Aldeasona Tinto Del Pais  2005 750ml
SKU 742198

Aldeasona Tinto Del Pais 2005

Aldeasona - Castilla Y Leon - Spain

Professional Wine Reviews for Aldeasona Tinto Del Pais 2005

Rated 93 by Robert Parker
The 2005 Aldeasona is a worthy successor to the superb 2004. Made from 100% Tinto del Pais (Tempranillo) sourced from ungrafted 95+-year-old vines, it was aged for 23 months in new French oak barriques. Exotic spices, lavender, incense, espresso, black cherry, and blackberry aromas inform the nose of this dense, layered effort. In the glass loads of savory black fruits emerge along with plenty of fine-grained tannin. It will evolve effortlessly for another 5-6 years and drink well through 2030 if not longer.
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$48.94
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$48.14
12 Bottle
(case price $577.68)
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750ml
93Robert Parker

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Additional Information on Aldeasona Tinto Del Pais 2005

Winery: Aldeasona

Region: Castilla Y Leon

Castilla y Leon is one of the oldest wine regions in Europe, and is a fascinating area for those passionate about the finest Spanish wines. For centuries, Castilla y Leon has attracted attention, due to its fascinating history, stunning architecture and interesting food and wine traditions. The vast plain of Castilla y Leon has developed a culture which is all its own, and the wines which have been made for centuries in the historic wineries of the region do all they can to reflect this. As such, many of the most distinctively 'Spanish' wines of the country hail from this region, including those made with classic Spanish grapes, such as the robust and spicy Tempranillo, or the more fruity, aromatic white Verdejo and Viura varietals.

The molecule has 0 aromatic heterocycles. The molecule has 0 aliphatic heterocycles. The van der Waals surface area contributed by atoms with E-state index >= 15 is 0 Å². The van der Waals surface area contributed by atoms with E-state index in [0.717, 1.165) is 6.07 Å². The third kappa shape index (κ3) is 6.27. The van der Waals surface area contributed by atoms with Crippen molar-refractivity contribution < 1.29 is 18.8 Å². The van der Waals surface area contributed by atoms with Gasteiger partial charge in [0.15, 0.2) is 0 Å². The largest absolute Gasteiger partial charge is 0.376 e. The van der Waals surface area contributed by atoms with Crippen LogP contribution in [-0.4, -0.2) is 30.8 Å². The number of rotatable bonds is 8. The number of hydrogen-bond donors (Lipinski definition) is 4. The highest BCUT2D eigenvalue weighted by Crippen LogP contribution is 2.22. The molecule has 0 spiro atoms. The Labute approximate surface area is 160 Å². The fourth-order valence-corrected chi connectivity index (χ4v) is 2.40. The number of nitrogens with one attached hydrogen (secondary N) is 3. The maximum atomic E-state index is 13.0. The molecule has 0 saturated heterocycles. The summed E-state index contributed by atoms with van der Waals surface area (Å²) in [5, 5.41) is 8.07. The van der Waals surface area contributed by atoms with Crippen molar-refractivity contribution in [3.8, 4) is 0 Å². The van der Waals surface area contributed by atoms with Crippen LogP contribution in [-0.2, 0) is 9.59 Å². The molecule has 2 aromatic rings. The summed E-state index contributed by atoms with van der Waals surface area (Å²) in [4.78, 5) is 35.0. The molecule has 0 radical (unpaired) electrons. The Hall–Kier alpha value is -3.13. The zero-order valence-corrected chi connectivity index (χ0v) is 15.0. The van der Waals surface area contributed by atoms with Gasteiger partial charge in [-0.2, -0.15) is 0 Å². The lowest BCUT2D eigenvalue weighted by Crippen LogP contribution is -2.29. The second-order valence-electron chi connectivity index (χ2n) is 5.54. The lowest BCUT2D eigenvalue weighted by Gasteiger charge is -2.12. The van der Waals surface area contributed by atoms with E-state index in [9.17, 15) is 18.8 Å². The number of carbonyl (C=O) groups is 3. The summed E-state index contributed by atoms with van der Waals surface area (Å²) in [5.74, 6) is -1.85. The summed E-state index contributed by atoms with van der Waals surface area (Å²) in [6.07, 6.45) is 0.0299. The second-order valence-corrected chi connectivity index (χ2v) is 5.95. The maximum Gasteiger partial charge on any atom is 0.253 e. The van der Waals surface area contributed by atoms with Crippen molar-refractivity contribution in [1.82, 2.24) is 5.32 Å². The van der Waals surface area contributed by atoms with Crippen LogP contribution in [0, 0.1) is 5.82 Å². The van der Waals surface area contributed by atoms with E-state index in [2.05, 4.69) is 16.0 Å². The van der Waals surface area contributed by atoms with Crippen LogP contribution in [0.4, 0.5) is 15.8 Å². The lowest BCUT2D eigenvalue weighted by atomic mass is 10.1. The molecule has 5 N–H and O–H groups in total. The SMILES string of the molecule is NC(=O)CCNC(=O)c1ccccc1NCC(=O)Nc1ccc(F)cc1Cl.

Country: Spain

Ever since the Phoenicians and Romans brought their knowledge of vine cultivation to Spanish soils, the country's culture has grown alongside wine production, with wine being a vital part of Spanish identity and Spanish traditions. Each region of Spain has a wine quite distinct from the others, and it is produced by smallholders and families as much as it is by large companies and established wineries. From the relatively mild and lush regions of La Rioja to the arid plateaus that surround Madrid, grapes are grown in abundance for the now booming Spanish wine industry, and new laws and regulations have recently been put in place to keep the country's standards high. By combining traditional practices with modern technology, Spanish wineries are continuing to produce distinctive wines of great character, flavor and aroma, with the focus shifting in recent decades to quality over quantity.